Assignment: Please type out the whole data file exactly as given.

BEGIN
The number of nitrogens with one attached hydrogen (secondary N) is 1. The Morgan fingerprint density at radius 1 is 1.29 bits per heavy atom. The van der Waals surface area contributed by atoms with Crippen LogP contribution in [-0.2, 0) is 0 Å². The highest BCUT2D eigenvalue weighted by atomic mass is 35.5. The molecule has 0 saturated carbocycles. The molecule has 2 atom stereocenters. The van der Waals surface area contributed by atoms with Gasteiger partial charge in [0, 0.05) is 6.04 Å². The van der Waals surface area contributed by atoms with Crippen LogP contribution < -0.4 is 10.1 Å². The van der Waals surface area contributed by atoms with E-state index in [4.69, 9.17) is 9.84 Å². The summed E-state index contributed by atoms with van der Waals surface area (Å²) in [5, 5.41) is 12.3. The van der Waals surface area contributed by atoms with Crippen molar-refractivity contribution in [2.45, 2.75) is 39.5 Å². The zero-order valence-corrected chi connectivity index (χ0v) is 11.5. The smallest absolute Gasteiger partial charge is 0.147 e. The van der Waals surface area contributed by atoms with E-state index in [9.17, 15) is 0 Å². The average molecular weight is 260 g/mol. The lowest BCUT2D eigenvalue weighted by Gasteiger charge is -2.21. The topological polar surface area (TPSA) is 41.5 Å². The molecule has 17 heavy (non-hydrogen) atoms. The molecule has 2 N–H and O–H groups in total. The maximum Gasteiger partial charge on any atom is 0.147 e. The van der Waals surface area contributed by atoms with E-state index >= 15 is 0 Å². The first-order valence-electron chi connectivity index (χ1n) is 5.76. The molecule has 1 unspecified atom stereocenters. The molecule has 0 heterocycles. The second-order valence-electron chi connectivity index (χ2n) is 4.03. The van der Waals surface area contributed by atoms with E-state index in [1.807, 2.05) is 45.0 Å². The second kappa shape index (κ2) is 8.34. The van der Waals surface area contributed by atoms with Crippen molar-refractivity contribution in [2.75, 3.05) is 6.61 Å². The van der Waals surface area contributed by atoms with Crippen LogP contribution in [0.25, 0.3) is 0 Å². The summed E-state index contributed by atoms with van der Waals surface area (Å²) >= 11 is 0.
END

The number of nitrogens with one attached hydrogen (secondary N) is 1. The Morgan fingerprint density at radius 1 is 1.29 bits per heavy atom. The van der Waals surface area contributed by atoms with Crippen LogP contribution in [-0.2, 0) is 0 Å². The highest BCUT2D eigenvalue weighted by atomic mass is 35.5. The molecule has 0 saturated carbocycles. The molecule has 2 atom stereocenters. The van der Waals surface area contributed by atoms with Gasteiger partial charge in [0, 0.05) is 6.04 Å². The van der Waals surface area contributed by atoms with Crippen LogP contribution < -0.4 is 10.1 Å². The van der Waals surface area contributed by atoms with E-state index in [4.69, 9.17) is 9.84 Å². The summed E-state index contributed by atoms with van der Waals surface area (Å²) in [5, 5.41) is 12.3. The van der Waals surface area contributed by atoms with Crippen molar-refractivity contribution in [2.45, 2.75) is 39.5 Å². The zero-order valence-corrected chi connectivity index (χ0v) is 11.5. The smallest absolute Gasteiger partial charge is 0.147 e. The van der Waals surface area contributed by atoms with E-state index in [9.17, 15) is 0 Å². The average molecular weight is 260 g/mol. The lowest BCUT2D eigenvalue weighted by Gasteiger charge is -2.21. The topological polar surface area (TPSA) is 41.5 Å². The molecule has 17 heavy (non-hydrogen) atoms. The molecule has 2 N–H and O–H groups in total. The maximum Gasteiger partial charge on any atom is 0.147 e. The van der Waals surface area contributed by atoms with E-state index >= 15 is 0 Å². The first-order valence-electron chi connectivity index (χ1n) is 5.76. The molecule has 1 unspecified atom stereocenters. The molecule has 0 heterocycles. The second-order valence-electron chi connectivity index (χ2n) is 4.03. The van der Waals surface area contributed by atoms with E-state index in [1.807, 2.05) is 45.0 Å². The second kappa shape index (κ2) is 8.34. The van der Waals surface area contributed by atoms with Crippen molar-refractivity contribution in [2.75, 3.05) is 6.61 Å². The van der Waals surface area contributed by atoms with Crippen LogP contribution in [0.25, 0.3) is 0 Å². The summed E-state index contributed by atoms with van der Waals surface area (Å²) >= 11 is 0.